The film, while well-made on a technical level, feels more like a collection of moments than a full and satisfying narrative.
Your humble reviewer believes in full disclosure, so I must tell you I know nothing about fashion. Outside of what looks good on me, and what colors match, I am clueless. I know of very few fashion designers, and quite frankly, whenever I watch a fashion show, the only thought I usually have is “who the hell would wear that in public?” I said those exact words a lot during “McQueen,”—it’s in my notes exactly eight times—but I’m sure the filmmakers wouldn’t mind. Directors Ian Bonhôte and Peter Ettedgui seem content to let us make up our own minds about their subject’s work. This documentary is as welcoming to intense fashionistas as it is to gauche fools like me.
If nothing else, “McQueen” is a staggeringly beautiful piece of filmmaking. Cinematographer Will Pugh fills the screen in all directions with the sometimes colorful and more often terrifying fashion creations of British designer Alexander McQueen. I can’t think of a more fitting tribute to the artist than to have his visions impeccably framed and lovingly presented on a huge movie screen. Watching “McQueen” I wished it had been presented not only in IMAX but in 4DX, complete with a chair that shot water at me every time I wrote “who the hell would wear that in public?” in my notebook. I can’t stress enough how jaw-droppingly beautiful this feature is.
Jaw-dropping can also describe McQueen’s fashions. His shows were known to be can’t-miss, theatrical hot-ticket events that used cameras and all sorts of media trickery to enhance and support the stories his fashions were to tell. Celebrities showed up in droves for his controversial and shocking events, including fellow designers like Tom Ford, whom we hear from briefly. McQueen also designed iconic outfits for singers David Bowie and Björk. Even after his death in 2010, McQueen’s work still brought out the masses—an exhibition at the Metropolitan Museum of Art was sold out for its entire run.
McQueen went by his middle name professionally but used his first name, Lee, outside of work. “McQueen” covers all this information in a series of sections referred to as numbered tapes that highlight the worlds of Lee and Alexander. We see where they converge and how they remain separate. Much time is devoted to Isabella Blow, whose mentorship included McQueen’s introduction to those in the fashion know in England and who first suggested that Alexander made a better, more respectable designer’s name than Lee. (It didn’t help at first; the British critics still thought he was rather obnoxious and uncouth.) Her relationship with McQueen is so well-defined that it’s a tad devastating when we learn of their eventual falling out.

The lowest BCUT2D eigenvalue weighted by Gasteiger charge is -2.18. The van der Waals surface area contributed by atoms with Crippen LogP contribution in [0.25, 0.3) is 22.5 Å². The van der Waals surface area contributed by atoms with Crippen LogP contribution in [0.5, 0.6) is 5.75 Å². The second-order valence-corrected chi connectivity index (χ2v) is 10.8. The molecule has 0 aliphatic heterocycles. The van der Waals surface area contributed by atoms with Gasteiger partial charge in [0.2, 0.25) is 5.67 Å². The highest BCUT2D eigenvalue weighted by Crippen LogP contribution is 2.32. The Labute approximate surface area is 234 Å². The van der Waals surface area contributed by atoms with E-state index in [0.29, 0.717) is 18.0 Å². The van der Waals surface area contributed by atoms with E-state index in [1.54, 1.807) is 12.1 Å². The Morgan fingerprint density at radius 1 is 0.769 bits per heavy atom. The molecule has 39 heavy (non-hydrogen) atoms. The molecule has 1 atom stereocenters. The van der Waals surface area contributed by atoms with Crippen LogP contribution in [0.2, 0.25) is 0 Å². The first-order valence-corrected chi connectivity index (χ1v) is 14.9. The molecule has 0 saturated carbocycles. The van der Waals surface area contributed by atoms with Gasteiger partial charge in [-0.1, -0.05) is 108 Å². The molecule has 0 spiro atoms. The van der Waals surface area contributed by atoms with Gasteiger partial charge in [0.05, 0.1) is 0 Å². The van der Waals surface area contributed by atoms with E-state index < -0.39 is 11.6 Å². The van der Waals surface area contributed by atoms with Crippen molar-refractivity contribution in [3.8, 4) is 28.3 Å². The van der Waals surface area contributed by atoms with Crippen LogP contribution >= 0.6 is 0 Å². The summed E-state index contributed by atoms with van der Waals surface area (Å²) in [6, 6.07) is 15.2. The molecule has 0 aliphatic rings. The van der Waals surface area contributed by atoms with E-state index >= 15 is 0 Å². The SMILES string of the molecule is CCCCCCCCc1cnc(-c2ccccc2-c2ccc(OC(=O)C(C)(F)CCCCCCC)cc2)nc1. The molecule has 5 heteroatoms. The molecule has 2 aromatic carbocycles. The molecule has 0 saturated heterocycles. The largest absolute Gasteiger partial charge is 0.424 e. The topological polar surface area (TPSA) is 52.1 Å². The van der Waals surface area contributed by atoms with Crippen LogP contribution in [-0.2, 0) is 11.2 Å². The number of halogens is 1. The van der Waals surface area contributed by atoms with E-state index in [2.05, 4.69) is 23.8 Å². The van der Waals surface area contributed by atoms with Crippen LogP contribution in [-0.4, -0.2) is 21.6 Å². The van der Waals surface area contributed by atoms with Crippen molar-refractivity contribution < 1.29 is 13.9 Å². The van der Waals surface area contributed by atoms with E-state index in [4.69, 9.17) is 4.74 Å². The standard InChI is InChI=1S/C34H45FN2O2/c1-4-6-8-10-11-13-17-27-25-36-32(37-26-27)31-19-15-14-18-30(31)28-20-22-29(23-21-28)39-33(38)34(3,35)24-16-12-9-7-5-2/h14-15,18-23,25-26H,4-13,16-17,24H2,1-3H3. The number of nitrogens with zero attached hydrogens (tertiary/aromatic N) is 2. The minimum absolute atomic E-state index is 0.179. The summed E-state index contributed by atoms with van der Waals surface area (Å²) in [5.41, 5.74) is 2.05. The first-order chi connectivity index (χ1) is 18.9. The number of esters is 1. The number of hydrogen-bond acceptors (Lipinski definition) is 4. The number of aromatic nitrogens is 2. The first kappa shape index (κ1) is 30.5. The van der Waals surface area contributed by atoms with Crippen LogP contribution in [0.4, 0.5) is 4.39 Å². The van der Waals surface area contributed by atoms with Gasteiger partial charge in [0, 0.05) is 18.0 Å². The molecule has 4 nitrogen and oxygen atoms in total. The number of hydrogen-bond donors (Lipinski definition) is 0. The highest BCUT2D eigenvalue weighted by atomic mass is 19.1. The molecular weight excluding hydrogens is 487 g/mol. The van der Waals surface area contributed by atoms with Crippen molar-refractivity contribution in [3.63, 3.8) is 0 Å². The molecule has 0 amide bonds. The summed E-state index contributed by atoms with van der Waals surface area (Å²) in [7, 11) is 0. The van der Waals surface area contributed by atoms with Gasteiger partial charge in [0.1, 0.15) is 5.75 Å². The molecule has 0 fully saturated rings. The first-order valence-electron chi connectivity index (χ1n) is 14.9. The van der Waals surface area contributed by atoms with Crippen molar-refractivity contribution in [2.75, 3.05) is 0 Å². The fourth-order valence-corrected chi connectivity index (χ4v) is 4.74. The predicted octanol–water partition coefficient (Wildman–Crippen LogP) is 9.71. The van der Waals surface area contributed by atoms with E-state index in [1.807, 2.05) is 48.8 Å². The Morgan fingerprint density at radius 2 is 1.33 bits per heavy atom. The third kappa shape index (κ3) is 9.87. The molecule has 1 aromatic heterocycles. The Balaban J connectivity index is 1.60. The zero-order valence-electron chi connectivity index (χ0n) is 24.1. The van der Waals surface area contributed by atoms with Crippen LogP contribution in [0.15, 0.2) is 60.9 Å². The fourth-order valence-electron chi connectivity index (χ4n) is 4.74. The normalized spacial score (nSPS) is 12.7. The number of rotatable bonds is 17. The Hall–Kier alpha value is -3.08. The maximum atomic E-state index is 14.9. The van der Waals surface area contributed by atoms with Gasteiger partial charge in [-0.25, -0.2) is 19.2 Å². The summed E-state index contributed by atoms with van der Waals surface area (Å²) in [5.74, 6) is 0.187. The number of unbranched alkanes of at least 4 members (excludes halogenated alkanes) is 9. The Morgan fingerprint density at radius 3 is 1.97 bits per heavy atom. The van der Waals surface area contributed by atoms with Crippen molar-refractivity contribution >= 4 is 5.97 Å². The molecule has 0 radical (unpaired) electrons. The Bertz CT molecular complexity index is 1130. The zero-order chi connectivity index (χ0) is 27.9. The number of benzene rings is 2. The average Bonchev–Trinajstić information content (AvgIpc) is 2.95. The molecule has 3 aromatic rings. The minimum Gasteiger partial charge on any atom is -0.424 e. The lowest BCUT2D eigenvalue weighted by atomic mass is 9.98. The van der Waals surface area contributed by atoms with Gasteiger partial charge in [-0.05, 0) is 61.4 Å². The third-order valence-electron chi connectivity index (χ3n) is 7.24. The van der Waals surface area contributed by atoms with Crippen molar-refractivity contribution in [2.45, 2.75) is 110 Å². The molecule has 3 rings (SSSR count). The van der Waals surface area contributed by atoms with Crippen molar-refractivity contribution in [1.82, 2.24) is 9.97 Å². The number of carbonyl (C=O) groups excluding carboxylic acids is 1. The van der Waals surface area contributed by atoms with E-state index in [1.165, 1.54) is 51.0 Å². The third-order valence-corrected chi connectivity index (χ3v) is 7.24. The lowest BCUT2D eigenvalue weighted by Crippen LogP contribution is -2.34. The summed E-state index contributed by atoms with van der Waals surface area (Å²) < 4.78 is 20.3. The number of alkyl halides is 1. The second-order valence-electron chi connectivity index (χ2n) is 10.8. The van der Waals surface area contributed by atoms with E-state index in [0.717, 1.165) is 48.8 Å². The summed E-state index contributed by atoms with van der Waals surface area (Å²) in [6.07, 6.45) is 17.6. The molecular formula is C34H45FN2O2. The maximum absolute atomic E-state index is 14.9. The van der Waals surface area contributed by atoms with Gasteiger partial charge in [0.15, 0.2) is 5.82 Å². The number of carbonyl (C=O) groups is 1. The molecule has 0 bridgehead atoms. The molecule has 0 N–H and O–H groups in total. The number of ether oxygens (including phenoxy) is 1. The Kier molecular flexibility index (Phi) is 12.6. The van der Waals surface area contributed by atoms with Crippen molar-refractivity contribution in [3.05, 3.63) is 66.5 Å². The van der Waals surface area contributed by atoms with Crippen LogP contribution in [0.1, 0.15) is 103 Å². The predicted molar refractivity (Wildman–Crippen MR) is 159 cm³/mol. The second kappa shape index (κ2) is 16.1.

McQueen would personally fall out with many of his friends and lovers, but before the documentary struts down that inevitable runway wearing tattered fashions made of money and cocaine, “McQueen” presents Alexander in his young, hungry days. He tells us that he stunk at school because “I was always drawing clothes.” Such interest eventually led him to an apprenticeship on Saville Row and the opportunity to present a few shows. Though the shows made money, McQueen’s lifestyle was still so humble he had to employ less respectable tactics to get his clothing made. When he tells us he used the money he received on the dole to buy fabric for his designs, I couldn’t help but admire his side hustle.
Of course, no government assistance was required once McQueen’s career took him to residencies at Givency and later Gucci. Throughout his tenure, McQueen’s intention was to leave his audience “repulsed or exhilarated.” The film shows us several clips from his shows, including his most infamous one, 1995’s “Highland Rape.” It was here that I became temporarily disengaged from the film; as models paraded around in torn clothing that made it appear they had been sexually assaulted, I was beyond repulsed. I’ve often felt there was some casual misogyny present on the catwalk (which is probably why I never really got into these things), but this really seemed beyond exploitative and hateful. It’s a testament to the filmmakers that they were able to pull me back into their orbit.
The other major complaint I have involves Michael Nyman’s intrusive score. Now, I am a huge fan of “The Piano” score and some of Nyman’s other compositions, but it was very jarring to hear music associated with Jane Campion’s Palme D’Or winner plastered throughout this film. Nyman worked with McQueen on some of his shows, so his presence is easily explained, but I still found some of the music distracting.
Late in the film, McQueen tells us “if you want to know me, look at my work.” By the time we hear this, we’re familiar with the darker side of the designer and some of the agonies he endured, all of which influenced his art. We’ve also met and spent time with the many talking heads who, along with McQueen, provide running commentary and useful information. And when “McQueen” reaches its tragic end, we feel an understanding of and a kinship with Lee Alexander McQueen. This is a good, if conventional documentary. And just to remind you, it is drop-dead gorgeous to look at, so see it on the biggest screen you can endure.
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